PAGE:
“Supermarkets: indispensible time-savers for modern living or destroyers of urban and rural communities and the local business at their heart?”
This was the start of the RSA Resourceful Supermarket brief, which is a very valid point. Supermarkets are shaping the way we eat, now more than ever they seem to be more like superstores located on every urban high street. There are seven major chains of supermarkets in the UK alone. And with this a whole new breed of convenience stores have begun to grow, Tesco express and Sainsbury’s local to name but a few. Perfect for the busy commuter to pop in and buy a ready-made meal on their way home.
But what if there was something these chains of supermarkets could do to assist the local communities? To change their negative reputation to something that they could be proud to support?
I wanted to explore further who exactly the ‘local community’ were. Many different types of people and professionals make up a community, from local tradesmen, doctors, teachers, parents and children. All with different needs from the supermarkets. I chose one integral part of the community to base my project on – Schools and children.
Children’s eating habits seem to rely on the time and knowledge of the guardians around them. I spoke to ten children between the ages of six and fourteen and their parents to see if I could gather a greater understanding of this. It seems that picky eaters and a lack of time for busy parents were the main reasons for buying packaged and microwaveable meals from supermarkets for their lunch or dinner.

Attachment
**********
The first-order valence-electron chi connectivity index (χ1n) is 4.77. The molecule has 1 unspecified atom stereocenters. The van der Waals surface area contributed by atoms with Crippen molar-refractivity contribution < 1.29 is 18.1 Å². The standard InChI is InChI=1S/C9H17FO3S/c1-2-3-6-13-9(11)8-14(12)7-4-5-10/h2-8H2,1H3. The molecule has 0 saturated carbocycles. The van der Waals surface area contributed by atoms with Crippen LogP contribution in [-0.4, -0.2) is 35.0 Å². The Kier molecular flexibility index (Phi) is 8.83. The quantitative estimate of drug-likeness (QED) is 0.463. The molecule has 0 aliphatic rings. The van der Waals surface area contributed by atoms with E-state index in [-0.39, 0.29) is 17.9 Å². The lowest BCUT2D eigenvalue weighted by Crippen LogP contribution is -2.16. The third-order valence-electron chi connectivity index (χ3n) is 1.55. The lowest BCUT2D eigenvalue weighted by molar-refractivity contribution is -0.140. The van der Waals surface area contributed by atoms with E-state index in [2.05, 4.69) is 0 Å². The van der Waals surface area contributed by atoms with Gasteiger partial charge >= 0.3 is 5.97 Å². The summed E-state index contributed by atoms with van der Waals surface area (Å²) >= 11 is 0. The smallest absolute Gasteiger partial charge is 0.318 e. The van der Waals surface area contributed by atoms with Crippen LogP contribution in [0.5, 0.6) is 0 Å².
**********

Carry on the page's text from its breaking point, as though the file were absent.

This lack of understanding made me interested in the idea of children growing their own fruit and vegetables, possibly at their schools, or at an allotment close by. All kids love playing with mud and running around in gardens, so if I could incorporate that into growing healthy foods, such as tomatoes, carrots, lettuce and green vegetables, I felt it would give them a greater understanding of where food comes from. Heighten their interest in it by watching them grow, and therefore they may be more likely to eat healthier.
This inspired the main concept for my project. I was going to come up with a scheme, which involved schoolchildren growing fruit and vegetables and selling it in their local supermarkets. I contacted the organisation `Learning outside the classroom ́ as they do a great deal of charity work with youths. I aimed to find out more about the success of their programs, and gain feedback on my project. I also requested some information from Morrison’s about ‘Lets Grow’ a similar scheme to mine, where people save up vouchers to get gardening tools for schools. Unfortunately neither of them replied to my requests.
One consequence of selling produce grown by children in supermarkets I needed to consider was health and safety. To find out the quality requirements and standards involved in selling fresh produce in supermarkets was of upmost importance to make this project feasible. In contacting the Department for Environmental Food and Rural Affairs and a Horticultural Marketing Inspector at the Rural Payments Agency, I was informed that supermarkets all have their own individual standards they abide to. Waitrose, for example, have a very important scheme they are involved in, called the Small Producers Charter. They aim to sell locally produced food (30 mile radius of production) in their supermarkets. After researching the requirements in supplying locally produced food in Waitrose, I am confident that children would be able to grow their own food (under supervision) and supply it to supermarkets under this scheme.